MIT Technology Review reports that scientists led by Eduardo Iáñez of Miguel Hernandez University have for the first time combined a number of desirable features into a single brain-computer interface that is noninvasive, spontaneous and asynchronous. They use four different models, each with assumptions that are sometimes the opposite others. This way, however a subject's brain happens to be wired up, all the computer has to figure out is whether they mean "left" or "right" in order to direct a robot arm in two dimensions.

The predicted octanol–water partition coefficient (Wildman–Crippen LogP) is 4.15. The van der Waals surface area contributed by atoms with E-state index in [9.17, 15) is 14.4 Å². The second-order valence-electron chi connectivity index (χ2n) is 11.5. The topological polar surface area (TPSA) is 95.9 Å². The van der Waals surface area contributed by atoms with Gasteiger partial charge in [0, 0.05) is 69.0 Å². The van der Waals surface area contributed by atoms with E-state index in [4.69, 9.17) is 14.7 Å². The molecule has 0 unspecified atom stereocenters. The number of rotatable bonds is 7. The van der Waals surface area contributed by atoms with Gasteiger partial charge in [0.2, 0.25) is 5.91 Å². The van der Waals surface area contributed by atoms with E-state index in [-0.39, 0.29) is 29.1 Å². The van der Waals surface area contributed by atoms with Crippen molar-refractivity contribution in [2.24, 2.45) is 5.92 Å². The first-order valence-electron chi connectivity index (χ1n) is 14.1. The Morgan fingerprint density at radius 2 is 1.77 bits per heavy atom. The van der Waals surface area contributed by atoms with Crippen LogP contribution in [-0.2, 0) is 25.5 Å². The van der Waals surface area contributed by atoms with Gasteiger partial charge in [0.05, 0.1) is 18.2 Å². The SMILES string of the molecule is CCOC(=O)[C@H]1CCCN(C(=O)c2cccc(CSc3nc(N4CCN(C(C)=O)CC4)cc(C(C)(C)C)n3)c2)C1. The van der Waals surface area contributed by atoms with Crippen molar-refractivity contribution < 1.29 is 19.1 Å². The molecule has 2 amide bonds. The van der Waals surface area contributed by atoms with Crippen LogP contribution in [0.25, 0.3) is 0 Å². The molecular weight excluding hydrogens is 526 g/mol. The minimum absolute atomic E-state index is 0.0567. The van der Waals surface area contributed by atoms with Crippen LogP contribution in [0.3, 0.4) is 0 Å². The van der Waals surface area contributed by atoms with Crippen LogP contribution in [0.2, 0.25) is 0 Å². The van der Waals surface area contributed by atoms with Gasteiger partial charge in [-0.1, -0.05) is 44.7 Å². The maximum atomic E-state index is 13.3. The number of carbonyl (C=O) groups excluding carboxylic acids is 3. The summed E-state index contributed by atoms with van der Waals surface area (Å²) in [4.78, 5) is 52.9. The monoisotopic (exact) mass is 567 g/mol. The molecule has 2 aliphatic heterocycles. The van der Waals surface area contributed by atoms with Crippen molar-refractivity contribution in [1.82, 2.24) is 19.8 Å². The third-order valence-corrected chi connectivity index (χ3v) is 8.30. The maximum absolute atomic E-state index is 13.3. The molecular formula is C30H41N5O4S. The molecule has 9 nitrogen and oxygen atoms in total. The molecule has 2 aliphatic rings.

Future research goals include moving this interface out of two dimensions and into three. If they succeed, they'll have at least matched in humans an experiment performed with Macaques in which an EEG-driven arm was used by the monkeys to feed themselves. That would be quite a feat for patients who are currently unable to engage in such activities, and the main barrier appears to be how clever computers can be about processing the signal. In other words, the sophistication of their algorithm.
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